A Freedman International blog post has stirred up some conversation in the FRWD office about which format is better for banner ads: HTML5 or Flash.
The focus of the Flash vs. HTML5 debate is on mobile compatibility. Flash has typically been the go-to format for rich media banner ads, but the rise of HTML5 continues the trend toward mobile-first marketing.
- Flash: Traditional web standard multimedia format. Significant tool & platform support in building a variety of multimedia content. Coding not required, but certainly supported.
- File Format: .swf
- Pros: Significant tool support. “What you see is what you get.”
- Cons: Requires plugins. Not supported on most mobile devices. More difficult to implement from the Publisher side (i.e. more easily broken).
- HTML5: Latest iteration of the most prevalent web technology. What’s “new” is significantly extended multimedia support across virtually every browser and device. No plugins required.
- File Format: .html
- Pros: Cross-device compatible, virtually universal multimedia support.
- Cons: Coding required. Potential “unpredictable rendering,” challenges to workflow.
Thoughts From the FRWD Team
Kevin Wind, Senior Designer:
Flash was the cat’s pajamas back in the day. “Flash, Flash, Flash, Flash” was the cry because making nifty animations was easier than trying to code it out. However, it has never been without issues when you hand off some animation and try to make it work with all computers, everywhere. Now, we obviously have not only computers, but also tablets, and phones’ designs have to be optimized to work with. Flash is not supported on all devices, and if you only use that tool, you limit yourself. Flash is now just another tool to use and there are applications for it, but it’s not the end all.
That being said, HTML5 does the trick, but how does a visual person approach such a thing when coding is not the playground one likes playing in?
Before I continue, I do want to say that I have many coder friends and they love their code and coding in general. I, however, don’t like it much at all, although I recognize it makes everything I create function like it should. On that level, I too love code by proxy. There’s no getting around it.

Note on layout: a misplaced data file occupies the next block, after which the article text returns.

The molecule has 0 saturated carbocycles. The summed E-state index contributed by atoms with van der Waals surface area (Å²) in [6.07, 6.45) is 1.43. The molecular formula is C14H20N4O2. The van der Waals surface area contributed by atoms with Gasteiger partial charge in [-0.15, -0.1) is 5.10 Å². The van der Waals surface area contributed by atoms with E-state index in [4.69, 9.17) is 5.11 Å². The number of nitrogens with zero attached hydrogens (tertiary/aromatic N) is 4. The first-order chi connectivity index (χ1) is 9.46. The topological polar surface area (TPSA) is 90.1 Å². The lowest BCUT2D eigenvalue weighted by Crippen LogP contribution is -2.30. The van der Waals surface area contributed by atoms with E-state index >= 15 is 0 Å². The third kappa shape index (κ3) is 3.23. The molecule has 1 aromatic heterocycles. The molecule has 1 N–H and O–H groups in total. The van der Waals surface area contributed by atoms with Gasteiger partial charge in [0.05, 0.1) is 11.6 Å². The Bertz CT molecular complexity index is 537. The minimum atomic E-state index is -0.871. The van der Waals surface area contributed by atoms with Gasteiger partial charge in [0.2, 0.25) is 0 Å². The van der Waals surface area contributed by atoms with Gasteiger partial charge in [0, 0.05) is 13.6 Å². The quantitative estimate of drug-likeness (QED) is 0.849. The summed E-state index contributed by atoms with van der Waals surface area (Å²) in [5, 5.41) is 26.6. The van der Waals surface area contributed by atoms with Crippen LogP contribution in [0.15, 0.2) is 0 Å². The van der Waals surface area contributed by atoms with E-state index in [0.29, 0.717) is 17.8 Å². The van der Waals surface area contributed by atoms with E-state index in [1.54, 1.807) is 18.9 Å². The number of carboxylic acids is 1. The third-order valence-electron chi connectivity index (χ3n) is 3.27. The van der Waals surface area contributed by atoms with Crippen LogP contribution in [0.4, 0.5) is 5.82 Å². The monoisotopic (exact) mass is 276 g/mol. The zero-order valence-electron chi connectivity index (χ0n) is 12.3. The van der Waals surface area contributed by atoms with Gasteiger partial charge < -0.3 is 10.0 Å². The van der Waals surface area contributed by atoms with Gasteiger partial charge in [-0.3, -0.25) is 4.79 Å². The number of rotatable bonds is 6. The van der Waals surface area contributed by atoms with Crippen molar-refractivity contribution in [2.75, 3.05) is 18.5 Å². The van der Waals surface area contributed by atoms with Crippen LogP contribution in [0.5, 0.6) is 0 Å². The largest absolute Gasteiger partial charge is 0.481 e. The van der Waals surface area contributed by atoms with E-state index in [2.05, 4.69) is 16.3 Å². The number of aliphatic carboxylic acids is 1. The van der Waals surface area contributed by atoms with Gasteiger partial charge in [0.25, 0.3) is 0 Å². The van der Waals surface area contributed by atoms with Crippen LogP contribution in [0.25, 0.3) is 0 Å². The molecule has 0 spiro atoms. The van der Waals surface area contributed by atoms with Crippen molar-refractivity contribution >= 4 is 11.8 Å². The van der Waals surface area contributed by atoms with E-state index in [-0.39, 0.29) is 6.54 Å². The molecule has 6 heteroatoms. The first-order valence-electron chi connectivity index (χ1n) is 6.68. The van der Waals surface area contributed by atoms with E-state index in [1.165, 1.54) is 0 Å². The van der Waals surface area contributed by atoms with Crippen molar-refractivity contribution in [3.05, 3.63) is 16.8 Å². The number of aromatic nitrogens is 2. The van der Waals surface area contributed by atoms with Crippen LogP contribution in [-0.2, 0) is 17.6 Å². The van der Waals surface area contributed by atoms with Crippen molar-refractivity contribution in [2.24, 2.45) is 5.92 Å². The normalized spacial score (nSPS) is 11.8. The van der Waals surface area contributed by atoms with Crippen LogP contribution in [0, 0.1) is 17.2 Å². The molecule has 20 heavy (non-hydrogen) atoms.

I’ve been approaching the Flash vs. HTML5 issue from a visual perspective and have been researching various programs that let one animate similar to Flash or After Effects, but spit everything out in code. Adobe Edge CC has been the first stop and that has been going well, in terms of letting me animate, add actions and pump an animation I’ve created in Flash in a new way, which will presumably work splendidly on all devices.
So that’s fun. If there are better programs out there, I’m going to find them as well. In the meantime, let’s all get on the path to bridging code, animation and design in a post-Flash, as the cat’s pajamas, world.
Doug Harrington, Senior Analyst:
Seems like a no-brainer that the industry as a whole is moving towards HTML5. The argument pretty much ends at “mobile compatibility” as most phones don’t render Flash. The [Freedman] article makes several other compelling points that really suggest the inevitable decline of our old friend the SWF.
One interesting counterpoint mentioned on ad distribution: “Flash is much more widely accepted in mainstream advertising systems than HTML. This situation is changing, but there are still a number of places you may want to advertise than can’t accept HTML yet.” For what it’s worth, the technology our agency uses accepts HTML5 formats — and in general, this seems like an increasingly less relevant argument as virtually all industry leading technologies accept HTML5
In fact, the argument could be made that distribution is better for HTML5 ads, because HTML5 rich media is more compatible with mobile inventory than Flash. As advertisers, we’re more likely to utilize mobile inventory with HTML5 rich media creative, rather than defaulting to “oh you’re on a phone, and this a SWF? Here’s static image for you!” I sniffed out a stat (below) on viewability, which really reinforces this point by looking at the gap between HTML5 rich media vs Flash.
Google Chrome’s Power Saver Feature
In an effort to prevent Flash from draining your laptop’s battery, Google Chrome will roll out its Plugin Power Saver feature as a default in September. This affects the HTML5 vs. Flash debate because, with the feature, Flash ads will automatically pause if they aren’t central to the webpage. (Note: Users have the option to resume playback.) Central content will continue to play without any interruption.
To prevent your ads from being paused, Google Chrome recommends using image formats to build display and ad creatives:
What Do You Think?
Though we’re still working to find mobile-friendly Flash solutions, our teams agreed that cross-device compatibility is more important than holding on to a format. Comment below your opinion on which format is best: Flash vs. HTML.